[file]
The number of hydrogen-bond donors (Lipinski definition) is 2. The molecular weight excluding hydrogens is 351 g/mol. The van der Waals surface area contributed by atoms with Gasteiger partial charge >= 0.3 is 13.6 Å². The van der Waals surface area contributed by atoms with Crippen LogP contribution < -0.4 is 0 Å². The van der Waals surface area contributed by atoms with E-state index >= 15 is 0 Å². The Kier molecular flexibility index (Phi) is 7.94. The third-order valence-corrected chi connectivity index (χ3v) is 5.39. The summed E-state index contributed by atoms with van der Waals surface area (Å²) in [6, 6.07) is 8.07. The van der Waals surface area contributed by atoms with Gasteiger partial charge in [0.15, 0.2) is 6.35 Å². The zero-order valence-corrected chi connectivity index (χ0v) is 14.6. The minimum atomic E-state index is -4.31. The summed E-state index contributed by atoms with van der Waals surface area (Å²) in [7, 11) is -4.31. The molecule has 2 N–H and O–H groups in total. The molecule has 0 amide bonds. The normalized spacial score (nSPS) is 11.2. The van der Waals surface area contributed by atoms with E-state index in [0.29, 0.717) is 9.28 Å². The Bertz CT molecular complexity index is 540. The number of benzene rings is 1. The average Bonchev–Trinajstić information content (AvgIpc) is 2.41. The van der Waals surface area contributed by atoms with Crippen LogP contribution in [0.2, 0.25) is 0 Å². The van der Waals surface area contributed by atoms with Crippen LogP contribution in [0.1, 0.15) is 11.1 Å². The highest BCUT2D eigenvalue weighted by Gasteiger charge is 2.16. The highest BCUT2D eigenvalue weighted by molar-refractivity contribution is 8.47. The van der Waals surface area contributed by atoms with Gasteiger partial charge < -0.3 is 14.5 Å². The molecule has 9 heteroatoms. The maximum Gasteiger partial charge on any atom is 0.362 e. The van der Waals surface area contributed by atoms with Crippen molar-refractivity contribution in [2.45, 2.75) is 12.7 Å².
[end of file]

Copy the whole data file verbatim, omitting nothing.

The number of hydrogen-bond donors (Lipinski definition) is 2. The molecular weight excluding hydrogens is 351 g/mol. The van der Waals surface area contributed by atoms with Gasteiger partial charge >= 0.3 is 13.6 Å². The van der Waals surface area contributed by atoms with Crippen LogP contribution < -0.4 is 0 Å². The van der Waals surface area contributed by atoms with E-state index >= 15 is 0 Å². The Kier molecular flexibility index (Phi) is 7.94. The third-order valence-corrected chi connectivity index (χ3v) is 5.39. The summed E-state index contributed by atoms with van der Waals surface area (Å²) in [6, 6.07) is 8.07. The van der Waals surface area contributed by atoms with Gasteiger partial charge in [0.15, 0.2) is 6.35 Å². The zero-order valence-corrected chi connectivity index (χ0v) is 14.6. The minimum atomic E-state index is -4.31. The summed E-state index contributed by atoms with van der Waals surface area (Å²) in [7, 11) is -4.31. The molecule has 2 N–H and O–H groups in total. The molecule has 0 amide bonds. The normalized spacial score (nSPS) is 11.2. The van der Waals surface area contributed by atoms with E-state index in [0.29, 0.717) is 9.28 Å². The Bertz CT molecular complexity index is 540. The number of benzene rings is 1. The average Bonchev–Trinajstić information content (AvgIpc) is 2.41. The van der Waals surface area contributed by atoms with Crippen LogP contribution in [0.2, 0.25) is 0 Å². The van der Waals surface area contributed by atoms with Crippen LogP contribution in [0.1, 0.15) is 11.1 Å². The highest BCUT2D eigenvalue weighted by Gasteiger charge is 2.16. The highest BCUT2D eigenvalue weighted by molar-refractivity contribution is 8.47. The van der Waals surface area contributed by atoms with Gasteiger partial charge < -0.3 is 14.5 Å². The molecule has 9 heteroatoms. The maximum Gasteiger partial charge on any atom is 0.362 e. The van der Waals surface area contributed by atoms with Crippen molar-refractivity contribution in [2.45, 2.75) is 12.7 Å².